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There’s a pivotal episode in season two (“Every Second Counts”) of The Bear (on Disney + via FX) in which Richie (superbly portrayed by Ebon Moss-Bachrach) is spending a week at Ever, a three-Michelin-star Chicago restaurant, so he can understand what it takes to be maître d’ of such an establishment. Richie, naturally cynical, is annoyed by having to wake up before dawn to meticulously clean forks; a task he sees as a ridiculous level of detail.

Over the week Richie is won over by the passion, skill, teamwork, and attention to detail of the restaurant’s staff and becomes a convert to their high standards. He experiences the deep satisfaction and joy of delivering an exceptional customer experience to the restaurant’s patrons, many of whom have booked months in advance and saved for just as long to experience a night of dining at Ever.

There is something quite intoxicating about watching passion, skill and attention to detail delivered in the service industry, especially the volatile hospitality sector. It’s compelling television so much so that last year pop culture website The Ringer called it “…one of the best episodes of television this year.”

I don’t often have the pleasure of observing such passion, skill, teamwork and attention to detail at close quarters but tonight I did; at an entirely unexpected venue.

I am in Christchurch to deliver a training session tomorrow and staying at the local Rydges.

After a couple of hours of preparation, I wander downstairs and decide the hotel’s bar (Bloody Mary’s) would do just fine for a drink and dinner.

Dining alone is an opportunity to catch up on a bit of reading so I took a book to pass the time.

I didn’t need a book. All the entertainment I needed was to watch the staff in action.

The staff were completely absorbed by their work. I was barely waiting three minutes to be served and I received an apology for having to wait. I ordered my drink and my meal and sat down.

Less than ten minutes later my Classic Fish & Chips arrived. It was a generous size, cooked perfectly and delicious. One of the staff came over to enquire whether it was to my satisfaction (it most certainly was).

He took my drink order and promptly returned with my Peregrine Pinot Gris (also exceeding my expectations).

As I eat I am transfixed by the staff’s complete focus on each patron’s needs and the accompanying tasks they each complete to deliver what the patron wants.

A (young) waiter picks up a glass of wine that’s been served by the bar staff. He’s about to take it to the designated table. He looks closely and sees something about the glass’s cleanliness that displeases him. Although I can’t hear him he obviously requests a fresh glass and there is no discussion about his request – the fresh glass is immediately forthcoming. Now satisfied the bar’s standards have been upheld the waiter dispatches the drink to the waiting patron.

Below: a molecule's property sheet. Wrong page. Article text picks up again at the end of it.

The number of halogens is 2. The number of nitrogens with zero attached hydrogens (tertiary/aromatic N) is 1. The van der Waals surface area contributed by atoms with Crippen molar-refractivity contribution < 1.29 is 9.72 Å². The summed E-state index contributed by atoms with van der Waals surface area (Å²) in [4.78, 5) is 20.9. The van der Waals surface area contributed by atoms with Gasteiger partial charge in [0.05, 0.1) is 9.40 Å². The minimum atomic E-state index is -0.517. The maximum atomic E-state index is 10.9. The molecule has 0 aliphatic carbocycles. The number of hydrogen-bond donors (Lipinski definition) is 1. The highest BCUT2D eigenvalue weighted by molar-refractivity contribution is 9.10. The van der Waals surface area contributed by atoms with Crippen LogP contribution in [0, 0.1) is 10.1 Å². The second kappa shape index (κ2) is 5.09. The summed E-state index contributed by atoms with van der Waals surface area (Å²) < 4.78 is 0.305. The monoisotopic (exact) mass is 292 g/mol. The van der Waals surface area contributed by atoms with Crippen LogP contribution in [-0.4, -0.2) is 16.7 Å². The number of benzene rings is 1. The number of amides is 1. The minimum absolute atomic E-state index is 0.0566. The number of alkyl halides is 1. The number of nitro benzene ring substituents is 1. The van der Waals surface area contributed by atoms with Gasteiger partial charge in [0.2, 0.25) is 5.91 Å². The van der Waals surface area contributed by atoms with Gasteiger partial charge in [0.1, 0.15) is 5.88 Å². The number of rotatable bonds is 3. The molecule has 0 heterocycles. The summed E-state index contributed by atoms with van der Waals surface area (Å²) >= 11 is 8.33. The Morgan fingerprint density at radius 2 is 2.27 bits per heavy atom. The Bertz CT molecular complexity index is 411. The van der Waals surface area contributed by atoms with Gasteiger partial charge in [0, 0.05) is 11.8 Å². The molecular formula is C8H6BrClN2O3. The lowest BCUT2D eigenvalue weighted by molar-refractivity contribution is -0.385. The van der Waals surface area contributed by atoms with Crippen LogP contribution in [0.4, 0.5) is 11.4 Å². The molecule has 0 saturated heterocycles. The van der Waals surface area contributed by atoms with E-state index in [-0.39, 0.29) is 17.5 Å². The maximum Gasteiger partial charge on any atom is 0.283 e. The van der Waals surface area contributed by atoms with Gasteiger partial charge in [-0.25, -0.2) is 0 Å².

I watch one of the staff confidently and quickly handle a slew of orders. I later learn it’s his second week at Bloody Mary’s.

The leader of the team is obvious.

Malcom (I later learn his name) is utterly present to his responsibilities. From his appearance and accent Malcom is almost certainly a first generation New Zealander, most likely from the subcontinent. He’s immaculately attired and moves with fluid purpose. His eyes constantly dart everywhere and nothing escapes his attention.

In the space of one hour I watch him greet customers, take orders, make a cappuccino, deliver drinks, train a new staff member and light-heartedly engage with his team.

The bar was two-thirds full of an assortment of people like me – middle-aged white people in town for business, although there was one patron whose ease of attendance told me all I needed to know about how customer-focused the staff of Bloody Mary’s are.

Sitting by himself having a beer was a man much like me – bald, white, clean-shaven, middle-aged and corporate-looking, except…… he was wearing a dress, high heels and large hooped earrings.

The cross-dressing patron looks completely comfortable with his surroundings and all the interactions he has with the bar staff indicate the staff feel just as comfortable.

Thanks for your leadership, Malcom, it was a pleasure to spend an hour in the company of you and your staff and to witness the passion, skill, teamwork and attention to detail you bring, not just to Bloody Mary’s at Rydges Christchurch but to New Zealand’s hospitality sector in general.

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Mal Stuart

Great story Ross. I also witnessed A-grade team work and leadership recently and marvelled.
PS – you guy was doing us Malcolm’s proud.

Tracey Montgomery

Love this Ross. I also take a book with me everywhere where I go as I’m a fan of incidental reading, but it is quite amazing what you can see and be a part of when we take the time to stop and look. I wonder how many people miss out on what you got to witness because they have their heads down scrolling social media (I am of course very guilty of this so I’m not throwing stones.) This story is reminder to look up.


Great to hear about great experiences, and well told Mr C.

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